Snyder loves his size:  at six-four in that suit, Affleck is a giant.  “There is just this gravitas to him.  He is operatic.”

Empire BvS 092015 ESuperman, for his part, is not convinced Batman is an entirely healthy concept either.  This vigilante who is judge, jury and executioner all rolled into one black suit?

Roven explains that their Superman/Clark Kent “is a natural extension of what happened in Man of Steel.”  That dilemma of where he belongs hasn’t gone away.  He is still troubled.

Another flashback: Cavill on set, rising like a Greek god.  The set is the steps of the Capital Building.  He is suited, but the digital cape comes later.

“In this movie, everyone has split into different directions as how they feel about his alien,” Cavill says, summarising Kal-El’s plight.  “Some people love him, some hate him.  Other people fear him.  Is he a tyrant?  It’s the human outlook on Superman, and that includes Lex and Batman, which is why such a major thing happens.”

He means escalation.  The big showdown.  This almighty face-off that encouraged the filmmakers not to leap straight into The Justice League.  How it becomes a fair fight is as much about Batman’s ingenuity as Superman’s power.  Think Bat-armour.  Think Lex Luthor.  Think Kryptonite being delivered to Wayne Manor.

Which makes this a paradigm shift for an audience naturally rooting for Batman.  “It’s a point-of-view thing,” responds Snyder, suggesting Batman is and isn’t the bad guy.  “That is why Dawn of Justice is the full title.  What it does is allow us to start this conversation.  That is where Wonder Woman came from in the movie.”

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Deborah Snyder admits she cried when Gadot first walked onto set as Wonder Woman.  It was another one of those moments.  Gadot had blown them away in her audition.  They were down to a list of five each filming a scene with Affleck.  But Gadot somehow was Wonder woman.  “She is a feminist icon,” says the producer proudly of the character.  “It is so timely, gender has been a hot topic.”  Plus a fine opportunity to puncture some testosterone-fuelled egos.  “Not just the men,” she laughs, “but how ridiculous the situation seems.”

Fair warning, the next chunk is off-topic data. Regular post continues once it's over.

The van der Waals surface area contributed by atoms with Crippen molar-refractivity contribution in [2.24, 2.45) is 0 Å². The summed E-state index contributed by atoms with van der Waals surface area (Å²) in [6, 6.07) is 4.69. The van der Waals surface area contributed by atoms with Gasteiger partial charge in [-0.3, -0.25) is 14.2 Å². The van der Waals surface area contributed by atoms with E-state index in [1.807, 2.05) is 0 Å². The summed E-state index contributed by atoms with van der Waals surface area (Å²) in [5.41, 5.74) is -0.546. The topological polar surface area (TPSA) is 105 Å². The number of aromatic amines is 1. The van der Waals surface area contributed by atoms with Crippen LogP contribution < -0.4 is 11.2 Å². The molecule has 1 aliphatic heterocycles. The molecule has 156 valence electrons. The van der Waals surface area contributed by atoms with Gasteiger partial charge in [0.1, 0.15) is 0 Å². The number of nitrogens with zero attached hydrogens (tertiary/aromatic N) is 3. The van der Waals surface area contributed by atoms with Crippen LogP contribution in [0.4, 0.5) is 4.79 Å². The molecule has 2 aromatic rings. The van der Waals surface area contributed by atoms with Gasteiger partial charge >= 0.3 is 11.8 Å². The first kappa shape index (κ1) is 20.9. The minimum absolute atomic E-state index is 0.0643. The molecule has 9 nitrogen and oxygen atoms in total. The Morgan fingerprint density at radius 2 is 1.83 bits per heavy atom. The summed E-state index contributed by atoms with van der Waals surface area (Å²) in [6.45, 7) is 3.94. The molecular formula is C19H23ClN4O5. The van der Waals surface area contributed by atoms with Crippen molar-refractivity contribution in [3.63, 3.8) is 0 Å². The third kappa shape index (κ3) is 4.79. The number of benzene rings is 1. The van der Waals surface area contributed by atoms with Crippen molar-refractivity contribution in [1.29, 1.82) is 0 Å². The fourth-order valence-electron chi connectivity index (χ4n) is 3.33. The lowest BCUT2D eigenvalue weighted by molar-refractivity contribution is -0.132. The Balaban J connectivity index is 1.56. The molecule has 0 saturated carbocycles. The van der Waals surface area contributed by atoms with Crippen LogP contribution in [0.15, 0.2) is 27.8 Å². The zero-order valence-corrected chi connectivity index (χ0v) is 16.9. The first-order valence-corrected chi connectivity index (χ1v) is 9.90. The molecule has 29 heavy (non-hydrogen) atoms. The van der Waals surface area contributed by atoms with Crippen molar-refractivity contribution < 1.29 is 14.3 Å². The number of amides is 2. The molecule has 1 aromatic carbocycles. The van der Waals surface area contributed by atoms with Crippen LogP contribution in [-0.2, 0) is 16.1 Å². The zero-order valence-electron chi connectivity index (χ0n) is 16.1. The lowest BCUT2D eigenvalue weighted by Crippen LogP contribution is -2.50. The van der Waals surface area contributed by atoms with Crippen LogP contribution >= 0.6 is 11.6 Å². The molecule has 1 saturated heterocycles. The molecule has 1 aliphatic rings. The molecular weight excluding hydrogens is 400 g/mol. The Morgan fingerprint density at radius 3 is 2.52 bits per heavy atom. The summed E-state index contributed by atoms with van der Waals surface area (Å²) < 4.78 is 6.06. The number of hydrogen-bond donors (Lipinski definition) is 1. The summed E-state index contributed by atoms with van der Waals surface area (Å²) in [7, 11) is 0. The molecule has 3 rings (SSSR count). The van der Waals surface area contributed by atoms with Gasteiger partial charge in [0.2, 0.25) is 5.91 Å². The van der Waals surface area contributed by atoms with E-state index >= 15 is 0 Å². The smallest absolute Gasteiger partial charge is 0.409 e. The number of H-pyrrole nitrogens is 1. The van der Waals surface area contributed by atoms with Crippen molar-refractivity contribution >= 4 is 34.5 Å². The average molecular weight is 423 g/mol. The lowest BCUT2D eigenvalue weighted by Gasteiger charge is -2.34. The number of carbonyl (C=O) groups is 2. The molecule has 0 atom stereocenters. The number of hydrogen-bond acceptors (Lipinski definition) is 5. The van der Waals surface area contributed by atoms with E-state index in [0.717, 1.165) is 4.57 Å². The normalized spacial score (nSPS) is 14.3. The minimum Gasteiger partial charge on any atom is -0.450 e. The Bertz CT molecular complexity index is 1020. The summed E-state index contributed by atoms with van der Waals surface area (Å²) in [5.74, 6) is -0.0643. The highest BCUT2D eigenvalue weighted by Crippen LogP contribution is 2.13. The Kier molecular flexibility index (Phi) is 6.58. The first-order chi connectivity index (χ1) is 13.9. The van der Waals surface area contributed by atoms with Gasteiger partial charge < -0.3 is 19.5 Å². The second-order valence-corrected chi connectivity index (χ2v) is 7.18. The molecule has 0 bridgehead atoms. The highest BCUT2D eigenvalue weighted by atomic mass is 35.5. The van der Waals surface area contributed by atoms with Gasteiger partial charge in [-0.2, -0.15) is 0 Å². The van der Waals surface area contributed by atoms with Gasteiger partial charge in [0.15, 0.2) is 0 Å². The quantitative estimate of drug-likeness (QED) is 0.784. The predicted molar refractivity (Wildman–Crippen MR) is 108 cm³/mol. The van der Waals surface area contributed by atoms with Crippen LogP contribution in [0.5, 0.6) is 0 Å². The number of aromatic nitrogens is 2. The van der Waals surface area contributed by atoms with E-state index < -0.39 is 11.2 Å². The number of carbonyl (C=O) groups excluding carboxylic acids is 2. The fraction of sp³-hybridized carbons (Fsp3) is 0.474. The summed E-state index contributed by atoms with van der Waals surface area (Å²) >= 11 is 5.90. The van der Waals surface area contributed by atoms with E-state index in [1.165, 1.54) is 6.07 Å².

Vitally, they haven’t treated her action scenes any differently to the men’s.  She might fight in her own style, but she is just as intense and brutal.  Snyder notes that Wonder Woman (aka Diana Prince) is a key catalyst in shifting the story towards The Justice League.

And let us not forget Luthor, a young man with a plan, as assayed by the intriguing choice of Jesse Eisenberg.  Think of this as a post credits sting for a forthcoming issue with more Lex, Clark, Bruce, Lois, Diana, Zack, Deborah, Chuck, Metropolis and Gotham.


Warner Bros. is still game for further solo outings for the grand dames of DC.  Affleck, together with Geoff Johns, is writing a definitively Batman movie that he will direct as well as star in.  Which redoubles the point that Snyder hasn’t made a Batman movie.  “If it was a Batman movie it would be a much more difficult propostion,” he admits, “because of how good Chris’ movies are.”

Ah yes, the elephant in the conference room:  executive producer Christopher Nolan’s Dark Knight trilogy.  Snyder admits Nolan had been taken aback when he revealed he wanted to reinterpret Batman alongside Superman, but is fully supportive.

“We live in gratitude to those movies,” Snyder urges.  “Chris set a tone for the DC universe, and separated us from Marvel in a great way.  We are the legacy of those movies.”

Stylistically, at least, that makes them prequels.

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Source: Empire, September 2015